President Obama and his defenders, though eager to denounce the arrogance of the Bush administration, seem to be doing this while preparing to jump off the plank of their own party's eye.   It is as though the elections of 2006 and 2008 never happened . . . they came to victory entirely by their own merits and by their own sheer "wonderfulness," I suppose.  They appear to have done what all sensible political men ought never to do; that is, they believe their own good press.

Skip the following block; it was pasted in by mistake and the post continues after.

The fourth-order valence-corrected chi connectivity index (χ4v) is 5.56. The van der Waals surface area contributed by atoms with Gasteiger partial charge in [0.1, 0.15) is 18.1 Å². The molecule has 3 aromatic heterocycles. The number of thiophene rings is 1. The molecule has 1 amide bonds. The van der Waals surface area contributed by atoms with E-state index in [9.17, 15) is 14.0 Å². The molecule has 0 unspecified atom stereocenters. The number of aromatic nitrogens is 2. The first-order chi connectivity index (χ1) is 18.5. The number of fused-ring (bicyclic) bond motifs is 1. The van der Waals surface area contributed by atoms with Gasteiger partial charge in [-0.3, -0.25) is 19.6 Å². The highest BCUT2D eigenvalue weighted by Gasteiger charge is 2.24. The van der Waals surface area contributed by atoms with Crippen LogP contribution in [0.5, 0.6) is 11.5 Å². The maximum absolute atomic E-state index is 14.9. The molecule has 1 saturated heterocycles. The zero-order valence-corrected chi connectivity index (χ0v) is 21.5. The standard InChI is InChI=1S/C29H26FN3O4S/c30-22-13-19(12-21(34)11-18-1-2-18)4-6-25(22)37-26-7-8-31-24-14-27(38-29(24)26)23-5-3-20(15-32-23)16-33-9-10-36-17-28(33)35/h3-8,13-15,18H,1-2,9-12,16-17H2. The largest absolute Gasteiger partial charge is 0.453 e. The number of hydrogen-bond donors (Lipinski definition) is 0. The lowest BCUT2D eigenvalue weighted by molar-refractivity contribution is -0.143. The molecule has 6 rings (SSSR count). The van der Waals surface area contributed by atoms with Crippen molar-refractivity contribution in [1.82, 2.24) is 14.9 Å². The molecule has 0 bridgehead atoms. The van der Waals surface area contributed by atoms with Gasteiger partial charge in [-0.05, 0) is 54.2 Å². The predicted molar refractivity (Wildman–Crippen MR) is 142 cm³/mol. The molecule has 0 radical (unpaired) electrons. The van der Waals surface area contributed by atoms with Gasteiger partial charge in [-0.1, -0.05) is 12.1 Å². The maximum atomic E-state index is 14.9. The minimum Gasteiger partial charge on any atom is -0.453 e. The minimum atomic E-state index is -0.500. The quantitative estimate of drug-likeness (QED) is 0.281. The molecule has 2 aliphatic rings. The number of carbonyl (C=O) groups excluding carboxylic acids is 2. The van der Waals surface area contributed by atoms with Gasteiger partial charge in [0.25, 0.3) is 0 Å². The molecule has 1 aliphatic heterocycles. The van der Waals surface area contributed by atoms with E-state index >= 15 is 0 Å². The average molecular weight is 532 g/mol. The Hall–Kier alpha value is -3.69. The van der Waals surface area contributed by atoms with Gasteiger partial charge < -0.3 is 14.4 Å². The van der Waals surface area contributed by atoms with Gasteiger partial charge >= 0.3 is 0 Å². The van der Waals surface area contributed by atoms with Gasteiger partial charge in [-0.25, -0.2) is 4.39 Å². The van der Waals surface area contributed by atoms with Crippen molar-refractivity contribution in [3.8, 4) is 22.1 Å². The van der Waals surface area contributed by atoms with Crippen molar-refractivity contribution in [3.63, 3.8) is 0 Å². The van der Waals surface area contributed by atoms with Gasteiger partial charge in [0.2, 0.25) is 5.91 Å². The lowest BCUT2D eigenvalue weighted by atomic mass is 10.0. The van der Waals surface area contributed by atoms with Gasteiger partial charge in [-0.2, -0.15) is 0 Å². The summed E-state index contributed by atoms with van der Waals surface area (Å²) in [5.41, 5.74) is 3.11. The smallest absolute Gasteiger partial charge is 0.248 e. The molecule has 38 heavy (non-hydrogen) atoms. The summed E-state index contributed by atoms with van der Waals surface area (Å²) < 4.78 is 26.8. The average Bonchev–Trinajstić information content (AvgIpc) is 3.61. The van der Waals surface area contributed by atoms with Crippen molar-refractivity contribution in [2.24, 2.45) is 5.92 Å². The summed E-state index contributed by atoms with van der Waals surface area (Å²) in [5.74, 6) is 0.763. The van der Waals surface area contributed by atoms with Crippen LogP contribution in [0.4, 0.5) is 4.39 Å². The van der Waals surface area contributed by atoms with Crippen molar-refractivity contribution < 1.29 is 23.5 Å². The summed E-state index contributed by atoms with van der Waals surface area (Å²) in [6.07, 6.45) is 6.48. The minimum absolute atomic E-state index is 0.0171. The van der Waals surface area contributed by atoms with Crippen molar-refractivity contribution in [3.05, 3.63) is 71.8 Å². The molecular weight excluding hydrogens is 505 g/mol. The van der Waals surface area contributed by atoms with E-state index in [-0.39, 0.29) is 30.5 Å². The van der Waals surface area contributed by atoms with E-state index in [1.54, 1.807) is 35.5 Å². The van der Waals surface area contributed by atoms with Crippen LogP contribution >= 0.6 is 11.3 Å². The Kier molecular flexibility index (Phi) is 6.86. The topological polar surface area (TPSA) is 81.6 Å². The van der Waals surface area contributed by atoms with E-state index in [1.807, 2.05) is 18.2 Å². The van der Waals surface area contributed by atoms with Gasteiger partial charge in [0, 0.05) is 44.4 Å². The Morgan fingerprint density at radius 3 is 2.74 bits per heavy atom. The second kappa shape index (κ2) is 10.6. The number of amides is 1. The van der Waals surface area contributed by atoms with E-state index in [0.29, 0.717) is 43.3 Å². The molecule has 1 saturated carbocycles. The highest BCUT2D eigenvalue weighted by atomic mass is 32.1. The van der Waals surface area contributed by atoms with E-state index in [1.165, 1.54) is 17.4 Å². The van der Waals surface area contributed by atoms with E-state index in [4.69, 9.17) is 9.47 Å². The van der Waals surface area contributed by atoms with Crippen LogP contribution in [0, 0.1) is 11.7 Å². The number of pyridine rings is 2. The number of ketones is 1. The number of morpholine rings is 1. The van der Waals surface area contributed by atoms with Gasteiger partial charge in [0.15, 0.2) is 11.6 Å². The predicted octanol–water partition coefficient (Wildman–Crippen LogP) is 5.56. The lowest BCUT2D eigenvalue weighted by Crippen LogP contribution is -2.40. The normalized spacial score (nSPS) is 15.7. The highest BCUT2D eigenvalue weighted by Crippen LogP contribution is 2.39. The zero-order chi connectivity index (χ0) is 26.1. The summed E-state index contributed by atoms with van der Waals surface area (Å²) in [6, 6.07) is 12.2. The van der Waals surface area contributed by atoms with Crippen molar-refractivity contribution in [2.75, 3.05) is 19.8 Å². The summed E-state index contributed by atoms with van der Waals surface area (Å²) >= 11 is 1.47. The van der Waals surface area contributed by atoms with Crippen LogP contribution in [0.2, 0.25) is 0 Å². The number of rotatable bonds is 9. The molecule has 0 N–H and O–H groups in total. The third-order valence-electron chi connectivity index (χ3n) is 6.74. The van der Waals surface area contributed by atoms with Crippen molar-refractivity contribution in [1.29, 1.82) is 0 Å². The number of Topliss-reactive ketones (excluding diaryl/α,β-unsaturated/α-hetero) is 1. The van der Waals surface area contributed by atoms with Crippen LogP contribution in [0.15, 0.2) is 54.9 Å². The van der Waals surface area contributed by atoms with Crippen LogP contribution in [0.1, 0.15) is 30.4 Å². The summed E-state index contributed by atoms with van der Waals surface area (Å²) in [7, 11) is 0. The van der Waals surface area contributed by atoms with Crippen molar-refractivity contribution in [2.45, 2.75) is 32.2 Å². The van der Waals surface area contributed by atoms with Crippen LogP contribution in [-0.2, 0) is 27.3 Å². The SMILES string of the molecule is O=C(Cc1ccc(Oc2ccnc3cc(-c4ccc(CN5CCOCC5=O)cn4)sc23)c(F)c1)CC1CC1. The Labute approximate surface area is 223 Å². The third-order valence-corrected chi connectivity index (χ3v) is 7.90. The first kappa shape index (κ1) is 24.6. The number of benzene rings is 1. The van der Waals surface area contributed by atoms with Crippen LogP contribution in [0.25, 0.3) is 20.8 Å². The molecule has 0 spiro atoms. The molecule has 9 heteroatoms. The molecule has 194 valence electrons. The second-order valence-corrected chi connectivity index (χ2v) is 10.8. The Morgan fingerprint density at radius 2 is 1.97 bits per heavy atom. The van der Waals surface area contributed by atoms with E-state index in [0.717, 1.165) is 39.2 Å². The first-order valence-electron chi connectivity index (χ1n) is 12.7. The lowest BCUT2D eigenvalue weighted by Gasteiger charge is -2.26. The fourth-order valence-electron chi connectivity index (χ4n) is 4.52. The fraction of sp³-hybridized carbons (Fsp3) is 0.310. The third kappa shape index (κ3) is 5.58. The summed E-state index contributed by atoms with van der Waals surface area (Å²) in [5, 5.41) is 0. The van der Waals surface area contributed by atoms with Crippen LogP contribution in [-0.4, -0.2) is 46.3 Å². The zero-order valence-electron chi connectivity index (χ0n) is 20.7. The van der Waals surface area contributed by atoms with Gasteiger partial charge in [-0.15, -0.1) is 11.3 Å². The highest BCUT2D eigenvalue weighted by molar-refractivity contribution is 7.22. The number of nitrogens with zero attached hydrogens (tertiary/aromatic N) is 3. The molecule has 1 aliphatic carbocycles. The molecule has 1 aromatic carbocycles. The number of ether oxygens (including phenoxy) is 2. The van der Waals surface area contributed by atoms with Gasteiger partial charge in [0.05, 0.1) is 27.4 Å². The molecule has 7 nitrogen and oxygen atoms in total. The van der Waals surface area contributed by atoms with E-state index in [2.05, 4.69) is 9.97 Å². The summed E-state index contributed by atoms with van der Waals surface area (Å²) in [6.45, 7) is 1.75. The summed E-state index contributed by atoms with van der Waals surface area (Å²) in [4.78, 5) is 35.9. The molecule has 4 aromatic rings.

It remains to be seen what Republicans in 2010 will do with this opportunity once it can no longer be denied that it is being handed to them.  If they act as statesmen and use this chance to refine and enlarge the public views by making powerful arguments on behalf of Republican ideas and, in so doing, demonstrate a respect for the native good sense and intelligence of the voters, it is hard to seem them failing.  But Noonan's closing in which she examines the situation on the ground does not cheer me.  Waiting for the Democrats to destroy themselves is a crass strategy and, what's worse, it is lazy . . . perhaps, even, indicative of a lack of ideas.  There is a stirring of public sentiment happening right now in the so-called "tea party" movement that is happening in spite of Republican efforts.  It ought to be happening because of them and, moreover, it should not take a wizened old tea-leaf reader like Peggy Noonan to tell them that it will be better for the country if that tea were filtered.